Mills Garage LLC » Maintenance » Prepare for Snowpocalypse by Winterizing your Battery Before Cold Weather Arrives

Prepare for Snowpocalypse by Winterizing your Battery Before Cold Weather Arrives

While winterizing your car is a multi-faceted project, a large majority of cold-weather no-starts are cause by weak, old batteries, poor terminal connections, corroded cables, or a faulty charging system. Here are a few tips for winterizing your Honda, Toyota, or Subaru and testing your battery’s state of charge, checking your charging system, determining the age of your battery, and cleaning your battery terminals and cables.

Check your battery’s age
Another important detail to check is the age of your battery. A large majority of car batteries last for only four or five years, and it’s a good idea to make sure your battery still maintains the vitality of youth before that massive ice storm hits. To check the age of your battery, just check the date code on the label of your battery. The number of the date code will indicate the year in which your battery was manufactured, and the letter will indicate the month (“A” corresponds with January, “B” with February, and so on).

Clean cables and terminals
No matter how new your battery is, if you have corroded battery terminals or loose cables the juice flowing from the battery can’t get where it needs to go. It’s not always necessary to replace your cables, but it’s a good idea to at least check connections for corrosion and clean them up a bit to ensure a good contact between the cable and terminals. There are quite a few ways to rid your battery of corrosion, but the most common includes the use of brush-like terminal and post cleaner. You can also pour a small amount of Coca-Cola (or similar product) to literally dissolve corrosion and keep those connections sparkly clean.

Do a charge check-up
Once you’re certain that everything is kosher with the cables and terminals, it’s time to ensure that your battery is charged and charging properly. While batteries tend to be more forgiving in warmer climes, cold weather retards the flow of electrons and causes them to act up and die more quickly when colder weather sets in.  To avoid a no-start situation, it’s important to both make sure your battery is charged and to ensure that your charging system is working properly.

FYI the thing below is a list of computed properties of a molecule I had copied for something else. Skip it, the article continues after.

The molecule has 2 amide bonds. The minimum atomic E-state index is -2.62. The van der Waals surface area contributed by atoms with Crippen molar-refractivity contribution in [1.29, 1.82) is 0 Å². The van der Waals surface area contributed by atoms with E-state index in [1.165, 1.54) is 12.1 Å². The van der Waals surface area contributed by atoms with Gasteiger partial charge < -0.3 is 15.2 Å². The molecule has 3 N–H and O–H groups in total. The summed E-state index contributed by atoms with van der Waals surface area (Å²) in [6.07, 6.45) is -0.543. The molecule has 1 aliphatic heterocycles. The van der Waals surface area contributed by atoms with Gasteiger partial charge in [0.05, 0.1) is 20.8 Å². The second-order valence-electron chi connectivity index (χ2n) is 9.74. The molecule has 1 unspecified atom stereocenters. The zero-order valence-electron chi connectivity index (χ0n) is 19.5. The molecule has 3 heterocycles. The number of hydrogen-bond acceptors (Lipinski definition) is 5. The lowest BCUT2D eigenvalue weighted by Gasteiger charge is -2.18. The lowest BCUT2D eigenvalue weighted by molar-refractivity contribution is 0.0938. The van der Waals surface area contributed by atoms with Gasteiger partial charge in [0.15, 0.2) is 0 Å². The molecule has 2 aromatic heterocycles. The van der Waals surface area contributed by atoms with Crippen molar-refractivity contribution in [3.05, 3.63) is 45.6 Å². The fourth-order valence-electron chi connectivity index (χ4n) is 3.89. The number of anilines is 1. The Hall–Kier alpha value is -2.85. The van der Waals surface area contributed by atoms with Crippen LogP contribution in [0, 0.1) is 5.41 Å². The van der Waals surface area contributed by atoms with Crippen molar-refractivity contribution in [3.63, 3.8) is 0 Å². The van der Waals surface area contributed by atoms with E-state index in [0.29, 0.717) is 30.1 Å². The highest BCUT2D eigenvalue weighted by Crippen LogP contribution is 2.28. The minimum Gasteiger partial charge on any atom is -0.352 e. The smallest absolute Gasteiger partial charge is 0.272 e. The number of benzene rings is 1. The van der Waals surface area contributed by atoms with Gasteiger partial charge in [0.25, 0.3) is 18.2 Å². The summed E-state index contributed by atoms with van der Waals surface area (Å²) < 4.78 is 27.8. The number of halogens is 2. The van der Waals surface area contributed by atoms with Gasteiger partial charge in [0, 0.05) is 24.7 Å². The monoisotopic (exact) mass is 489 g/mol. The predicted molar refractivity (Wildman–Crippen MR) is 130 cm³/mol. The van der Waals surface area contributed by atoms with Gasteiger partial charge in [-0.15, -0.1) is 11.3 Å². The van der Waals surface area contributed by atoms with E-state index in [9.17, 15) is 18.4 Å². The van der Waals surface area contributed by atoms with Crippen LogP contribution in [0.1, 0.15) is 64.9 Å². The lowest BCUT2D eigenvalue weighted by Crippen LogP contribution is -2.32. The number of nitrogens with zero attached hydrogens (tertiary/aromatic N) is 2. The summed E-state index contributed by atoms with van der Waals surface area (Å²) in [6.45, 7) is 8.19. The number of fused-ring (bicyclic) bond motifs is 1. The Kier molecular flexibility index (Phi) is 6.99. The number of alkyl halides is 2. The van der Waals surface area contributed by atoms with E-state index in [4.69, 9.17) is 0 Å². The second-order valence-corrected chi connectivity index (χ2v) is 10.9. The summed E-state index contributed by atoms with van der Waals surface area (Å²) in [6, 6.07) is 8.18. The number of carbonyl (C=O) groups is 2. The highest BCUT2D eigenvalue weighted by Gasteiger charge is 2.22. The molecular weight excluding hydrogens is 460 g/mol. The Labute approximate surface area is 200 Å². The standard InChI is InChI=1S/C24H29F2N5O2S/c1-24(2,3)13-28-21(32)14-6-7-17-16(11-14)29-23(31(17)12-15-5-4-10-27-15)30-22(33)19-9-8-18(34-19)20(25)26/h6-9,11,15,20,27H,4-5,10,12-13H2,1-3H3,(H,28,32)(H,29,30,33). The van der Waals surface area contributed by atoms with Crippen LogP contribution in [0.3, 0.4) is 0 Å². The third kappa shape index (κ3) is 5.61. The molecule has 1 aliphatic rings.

• Test the charge of your battery
    To test the charge of your battery, turn your vehicle’s ignition and accessories to the OFF position and connect a voltmeter to the battery terminals. If your battery is fully charged, the voltmeter should read at 12.6 volts. A battery that reads less than 12.4 volts should be recharged as soon as possible, as it is less than 75% charged. If your charging system is working properly, you can do this by simply starting the car and letting it run for a while, although if your battery isn’t fully charged, there’s likely something wrong with the alternator or charging system.
  • Test your charging system
    To check your charging system, turn your car OFF and examine the alternator belt to ensure that it’s tight (not too tight) and in good condition. With that done, turn your vehicle back ON and connect your voltmeter to the terminals to check the charging voltage. With the engine running, the meter should read from 14 to 14.5 volts. If the charging voltage reads less than 14 volts it’s a good indication there’s a problem with the charging system and a more extensive diagnosis (and possible maintenance) will be required to correct the problem.

Do you have questions about winterizing your car battery or maintenance of your, Honda, Toyota, Subaru, or vehicle of Asian make? Feel free to contact me via my contact page for a quote! Be sure to check back soon for more winterizing tips and tricks!

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